Stadium Case Study: Mixed Results
Georgia’s professional baseball and football clubs moved to new stadiums in 2017.
The Atlanta Falcons moved into a $1.6 billion downtown stadium built with hundreds of millions of public dollars next to their 25-year-old one, which collapsed.
A suburban ballpark replaced the Atlanta Braves’ 1996 Olympics-built downtown stadium. Cobb County provided $300 million, less than half of the new stadium’s cost.
As elsewhere, findings were mixed.
Kennesaw State University economist J.C. Bradbury examined the Braves’ migration to a stadium surrounded by housing, retail, entertainment, and business projects. He discovered that municipal sales tax collection increased with economic activity, but not enough to offset stadium subsidies.
Some residents were disappointed they couldn’t vote on the subsidies that funded it. The Cobb County Board of Commissioners chair lost re-election in 2016.
DO OR DO NOT MOVE
The danger that sports teams would leave often helps stadium projects acquire political backing. Although rare, many relocations have occurred in the past decade.
The St. Louis Rams moved from their publicly funded dome to a lavish, privately funded Los Angeles stadium in 2020. They share the stadium with the Chargers, who left San Diego.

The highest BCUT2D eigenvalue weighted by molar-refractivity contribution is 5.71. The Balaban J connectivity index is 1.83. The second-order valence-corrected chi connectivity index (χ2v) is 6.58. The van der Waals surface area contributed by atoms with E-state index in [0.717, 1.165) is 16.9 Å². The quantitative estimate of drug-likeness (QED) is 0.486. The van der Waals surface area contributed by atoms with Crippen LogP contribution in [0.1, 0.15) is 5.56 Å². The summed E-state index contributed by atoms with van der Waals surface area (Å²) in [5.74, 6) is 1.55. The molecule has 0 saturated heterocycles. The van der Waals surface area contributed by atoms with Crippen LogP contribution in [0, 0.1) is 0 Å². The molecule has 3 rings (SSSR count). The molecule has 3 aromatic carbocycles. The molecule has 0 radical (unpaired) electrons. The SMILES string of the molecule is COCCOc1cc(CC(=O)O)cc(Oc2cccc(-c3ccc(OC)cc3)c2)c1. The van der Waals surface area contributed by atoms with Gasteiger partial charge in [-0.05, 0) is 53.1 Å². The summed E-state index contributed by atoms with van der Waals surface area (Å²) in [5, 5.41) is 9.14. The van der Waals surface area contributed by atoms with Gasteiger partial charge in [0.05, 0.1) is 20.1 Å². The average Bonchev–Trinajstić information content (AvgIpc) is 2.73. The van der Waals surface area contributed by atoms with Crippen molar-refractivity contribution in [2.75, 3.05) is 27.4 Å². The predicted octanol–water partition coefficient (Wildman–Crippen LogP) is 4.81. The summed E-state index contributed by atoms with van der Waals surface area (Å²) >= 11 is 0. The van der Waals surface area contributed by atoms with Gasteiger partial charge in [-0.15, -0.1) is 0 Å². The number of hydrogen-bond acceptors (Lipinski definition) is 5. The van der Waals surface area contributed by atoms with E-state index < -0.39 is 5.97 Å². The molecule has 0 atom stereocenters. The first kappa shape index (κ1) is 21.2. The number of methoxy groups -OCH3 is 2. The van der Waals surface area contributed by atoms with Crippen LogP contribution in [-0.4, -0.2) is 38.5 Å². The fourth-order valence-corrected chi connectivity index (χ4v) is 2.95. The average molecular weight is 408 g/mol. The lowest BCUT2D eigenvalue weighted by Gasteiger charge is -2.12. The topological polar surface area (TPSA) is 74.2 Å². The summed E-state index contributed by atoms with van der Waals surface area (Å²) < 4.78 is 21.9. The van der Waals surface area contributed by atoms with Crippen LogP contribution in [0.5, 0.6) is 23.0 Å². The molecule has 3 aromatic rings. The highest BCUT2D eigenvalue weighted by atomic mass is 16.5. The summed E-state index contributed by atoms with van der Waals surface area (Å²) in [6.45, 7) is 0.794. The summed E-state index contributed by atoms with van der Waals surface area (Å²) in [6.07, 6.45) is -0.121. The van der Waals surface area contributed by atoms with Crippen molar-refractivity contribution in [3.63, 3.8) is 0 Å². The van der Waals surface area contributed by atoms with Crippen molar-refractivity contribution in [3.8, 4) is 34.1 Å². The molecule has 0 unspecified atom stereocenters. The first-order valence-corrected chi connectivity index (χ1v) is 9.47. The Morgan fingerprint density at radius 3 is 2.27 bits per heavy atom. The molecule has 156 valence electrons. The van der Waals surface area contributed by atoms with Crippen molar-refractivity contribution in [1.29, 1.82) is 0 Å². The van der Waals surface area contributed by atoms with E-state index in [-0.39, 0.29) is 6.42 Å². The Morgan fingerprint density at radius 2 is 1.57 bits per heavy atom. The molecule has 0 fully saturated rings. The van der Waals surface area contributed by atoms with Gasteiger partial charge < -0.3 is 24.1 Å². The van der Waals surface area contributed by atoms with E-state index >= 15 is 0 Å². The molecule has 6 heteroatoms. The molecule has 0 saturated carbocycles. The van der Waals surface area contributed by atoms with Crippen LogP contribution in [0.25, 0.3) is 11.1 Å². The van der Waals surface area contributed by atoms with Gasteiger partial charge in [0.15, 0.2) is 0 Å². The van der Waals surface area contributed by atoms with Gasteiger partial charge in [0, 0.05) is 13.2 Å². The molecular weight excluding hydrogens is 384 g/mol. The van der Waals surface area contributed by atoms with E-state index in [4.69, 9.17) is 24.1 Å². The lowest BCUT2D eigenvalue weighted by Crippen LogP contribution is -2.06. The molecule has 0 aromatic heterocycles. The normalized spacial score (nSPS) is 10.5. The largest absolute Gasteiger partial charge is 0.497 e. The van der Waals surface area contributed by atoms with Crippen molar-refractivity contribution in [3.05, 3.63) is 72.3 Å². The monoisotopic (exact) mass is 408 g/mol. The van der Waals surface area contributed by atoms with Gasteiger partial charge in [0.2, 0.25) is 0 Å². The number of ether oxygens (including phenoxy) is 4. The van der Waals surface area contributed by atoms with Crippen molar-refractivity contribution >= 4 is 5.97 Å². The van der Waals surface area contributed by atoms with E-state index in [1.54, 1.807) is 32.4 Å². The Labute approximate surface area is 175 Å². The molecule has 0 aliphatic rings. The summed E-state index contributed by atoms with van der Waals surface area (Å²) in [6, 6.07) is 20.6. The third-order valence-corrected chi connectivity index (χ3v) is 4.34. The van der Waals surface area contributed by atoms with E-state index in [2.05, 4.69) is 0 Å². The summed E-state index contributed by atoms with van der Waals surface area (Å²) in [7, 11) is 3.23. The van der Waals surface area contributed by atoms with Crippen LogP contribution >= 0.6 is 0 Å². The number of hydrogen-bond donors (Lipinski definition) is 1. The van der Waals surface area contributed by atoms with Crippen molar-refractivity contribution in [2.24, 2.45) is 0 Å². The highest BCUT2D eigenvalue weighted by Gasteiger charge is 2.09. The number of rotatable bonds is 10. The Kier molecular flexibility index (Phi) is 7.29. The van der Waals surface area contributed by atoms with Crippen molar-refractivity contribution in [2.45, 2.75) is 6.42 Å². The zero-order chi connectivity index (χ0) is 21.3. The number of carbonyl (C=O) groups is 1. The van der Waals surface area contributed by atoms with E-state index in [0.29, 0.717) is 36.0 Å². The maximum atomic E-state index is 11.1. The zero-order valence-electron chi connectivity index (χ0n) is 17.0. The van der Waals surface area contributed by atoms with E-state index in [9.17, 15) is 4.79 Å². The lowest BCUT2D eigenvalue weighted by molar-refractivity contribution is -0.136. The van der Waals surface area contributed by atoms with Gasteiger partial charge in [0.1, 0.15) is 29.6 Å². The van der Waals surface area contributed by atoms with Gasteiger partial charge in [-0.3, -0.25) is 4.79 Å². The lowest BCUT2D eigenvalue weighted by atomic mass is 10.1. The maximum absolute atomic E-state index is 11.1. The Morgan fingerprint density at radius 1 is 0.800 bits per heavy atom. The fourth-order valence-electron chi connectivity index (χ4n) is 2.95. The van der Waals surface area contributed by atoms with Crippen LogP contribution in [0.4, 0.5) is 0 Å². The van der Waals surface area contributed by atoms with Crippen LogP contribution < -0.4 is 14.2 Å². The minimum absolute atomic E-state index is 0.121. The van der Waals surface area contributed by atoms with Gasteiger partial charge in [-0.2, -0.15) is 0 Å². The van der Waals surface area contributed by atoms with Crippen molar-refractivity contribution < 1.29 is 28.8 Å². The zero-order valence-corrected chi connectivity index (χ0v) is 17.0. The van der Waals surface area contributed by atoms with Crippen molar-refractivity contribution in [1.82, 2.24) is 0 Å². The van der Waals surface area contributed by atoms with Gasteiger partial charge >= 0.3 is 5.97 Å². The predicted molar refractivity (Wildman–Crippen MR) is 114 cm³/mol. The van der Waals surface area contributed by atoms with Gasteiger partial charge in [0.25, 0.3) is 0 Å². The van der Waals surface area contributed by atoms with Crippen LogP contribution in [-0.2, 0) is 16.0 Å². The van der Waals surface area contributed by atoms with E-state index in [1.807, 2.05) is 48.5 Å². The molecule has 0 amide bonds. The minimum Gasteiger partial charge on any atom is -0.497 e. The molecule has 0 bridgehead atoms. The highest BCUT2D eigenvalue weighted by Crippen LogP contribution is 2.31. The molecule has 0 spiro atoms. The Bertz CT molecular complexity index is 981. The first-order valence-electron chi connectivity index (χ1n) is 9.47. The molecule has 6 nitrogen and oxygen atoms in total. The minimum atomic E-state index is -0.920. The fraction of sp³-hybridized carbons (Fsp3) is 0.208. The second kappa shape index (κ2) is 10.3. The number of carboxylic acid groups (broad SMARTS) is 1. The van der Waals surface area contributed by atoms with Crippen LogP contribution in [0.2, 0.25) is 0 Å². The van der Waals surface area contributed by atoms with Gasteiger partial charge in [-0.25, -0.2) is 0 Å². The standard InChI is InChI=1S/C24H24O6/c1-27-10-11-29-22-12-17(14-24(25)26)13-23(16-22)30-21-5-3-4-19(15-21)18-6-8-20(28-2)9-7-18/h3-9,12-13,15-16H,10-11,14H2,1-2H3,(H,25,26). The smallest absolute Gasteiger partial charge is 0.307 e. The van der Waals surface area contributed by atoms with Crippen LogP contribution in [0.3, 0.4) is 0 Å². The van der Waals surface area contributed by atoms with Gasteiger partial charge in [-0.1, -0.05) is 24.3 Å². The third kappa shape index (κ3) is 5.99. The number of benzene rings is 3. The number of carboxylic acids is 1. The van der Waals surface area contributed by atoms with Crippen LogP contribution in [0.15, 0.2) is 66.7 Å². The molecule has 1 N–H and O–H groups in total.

Las Vegas Raiders moved from Oakland, California, to a new stadium in Las Vegas that year, leaving a taxpayer-funded renovation in the 1990s to draw them back from Los Angeles. After being authorized to move, the A’s used the same stadium.
Wisconsin lawmakers explored public funding to renovate the Brewers’ ballpark, but some worried they might move. MLB officials said that the organization was not “trying to create free-agent markets” so “owners can get top dollars.”
“Our preference is to keep the franchises where they are,” Bob Starkey, MLB CFO, stated. But eventually, we won’t do something short-sighted.”
More Immigrants Work in US construction Than Ever
Original Source: Immigrants make up more of the US construction labor force than ever
National Association of Home Builders data shows that immigrants are helping the building industry make up for the manpower deficit since the pandemic. Last year, 25% of construction workers were foreign-born, the most since the 2005-06 building bubble.
Immigrants work more overall. Foreign-born workers have surpassed pre-pandemic levels of labor force participation, while non-immigrants are catching up.
How come more immigrants work in construction?
Erica Groshen, senior economic advisor at Cornell University’s Institute for Compensation Studies and former BLS commissioner, believes a hot labor market in 2022 and 2023 attracted non-immigrant workers to less physically demanding industries.
“If people are getting more opportunities elsewhere, then fewer native-born people are applying for those jobs,” Groshen said. “US-born people have opportunities that will make them more money or safer.” That implies immigrants can fill more jobs.